maintop: a platform at the head of the lower mainmast.
man-o’-war: any armed ship of a national navy, usually carrying between 20 and 120 guns.
marlinespike: a tool made from wood or metal, and used in rope work for tasks such as untwisting rope for splicing or untying knots that tighten up under tension. It is basically a polished cone tapered to a rounded point, usually six to twelve inches long, although sometimes it is longer.
Martinico: Martinique; island in the Caribbean.
matchlock dag: a large pistol with a gunlock (a mechanism to facilitate firing), making it possible to have both hands free to keep a firm grip on the weapon and both eyes on the target.
midshipman: a student naval officer educated principally at sea.
mizzenmast: the third mast from forward in a vessel having three or more masts.
mizzentop: top on the mizzenmast. The top is a semicircular platform that rests upon the crosstrees at the head of a lower mast. It serves to spread the topmast shrouds, so as to form a greater angle to the mast and support it better.
Moors: members of a northwest African Muslim people of mixed descent.
morning colors: 8:00 AM when the ensign is hoisted aboard a ship.
Nevis: one of a group of islands extending from Puerto Rico to Martinique in the Caribbean.
¡No me mate! ¡El buque es el suyo!: (Spanish) Don’t kill me! The ship is yours!
Nubians: natives or inhabitants of an area of southern Egypt and northern Sudan corresponding to the ancient region of Nubia.
’Od’s wounds: by God’s wounds; used as an exclamation.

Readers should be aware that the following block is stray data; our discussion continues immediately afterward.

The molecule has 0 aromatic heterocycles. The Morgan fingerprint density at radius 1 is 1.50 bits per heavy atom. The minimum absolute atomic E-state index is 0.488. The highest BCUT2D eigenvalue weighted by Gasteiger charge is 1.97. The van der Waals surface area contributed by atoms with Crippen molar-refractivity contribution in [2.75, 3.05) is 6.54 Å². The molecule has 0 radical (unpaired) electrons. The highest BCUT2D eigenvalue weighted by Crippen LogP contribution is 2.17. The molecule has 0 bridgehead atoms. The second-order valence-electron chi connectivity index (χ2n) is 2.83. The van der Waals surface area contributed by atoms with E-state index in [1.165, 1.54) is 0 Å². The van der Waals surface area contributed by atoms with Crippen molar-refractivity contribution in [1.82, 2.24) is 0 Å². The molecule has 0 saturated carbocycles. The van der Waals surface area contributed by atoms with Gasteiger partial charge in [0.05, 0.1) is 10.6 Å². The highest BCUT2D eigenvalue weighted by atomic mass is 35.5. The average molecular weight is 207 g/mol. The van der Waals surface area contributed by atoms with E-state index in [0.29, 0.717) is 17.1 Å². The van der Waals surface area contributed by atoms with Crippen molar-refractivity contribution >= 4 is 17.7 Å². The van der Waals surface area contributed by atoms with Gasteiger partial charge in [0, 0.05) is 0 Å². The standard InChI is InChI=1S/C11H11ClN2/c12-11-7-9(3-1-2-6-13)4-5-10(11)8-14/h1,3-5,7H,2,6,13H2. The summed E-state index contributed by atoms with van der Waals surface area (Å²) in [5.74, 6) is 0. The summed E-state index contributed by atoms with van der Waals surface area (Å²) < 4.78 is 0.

painter: a rope, usually at the bow, for fastening a boat to a ship, stake, etc.
pannikin: a small pan or metal cup.
“pieces of seven”: cannons or other types of mounted guns with a bore diameter of seven inches.
pipe down for mess: on sailing ships, a pipe (whistlelike device) was used to communicate orders via different arrangements of notes. “Pipe down for mess” was the signal used to announce meals.
pirogues: canoes made by hollowing out tree trunks; dugouts.
points: a point is 11.25 degrees on a compass. Sailing within two points of a breeze refers to sailing within 22.50 degrees of the direction of the wind.
powder monkeys: boys employed on warships to carry gunpowder from the magazine to the guns.
press gang: a body of persons under the command of an officer, formerly employed to impress others for service, especially in the navy or army.
press ganging: forcing (a person) into military or naval service.
put in: to enter a port or harbor, especially for shelter, repairs or provisions.
quarters, sound: call or summon the ship’s crew to their assigned stations or posts.
¿Quién es?: (Spanish) Who is that?
rag: a sail or any piece of canvas.
rapier: a small sword, especially of the eighteenth century, having a narrow blade and used for thrusting.
reef: to reduce the area of a sail by gathering part of it in.
Saint George, cross of: red cross on a white field used on the flag of Great Britain.
scuppers: openings in the side of a ship at deck level that allow water to run off.
scurvy: a disease caused by a deficiency of vitamin C, characterized by bleeding gums and the opening of previously healed wounds.
sea artist: a ship’s navigator.
Sennar: a Muslim kingdom that extended over most of the eastern part of the present Sudan, a country in northeast Africa.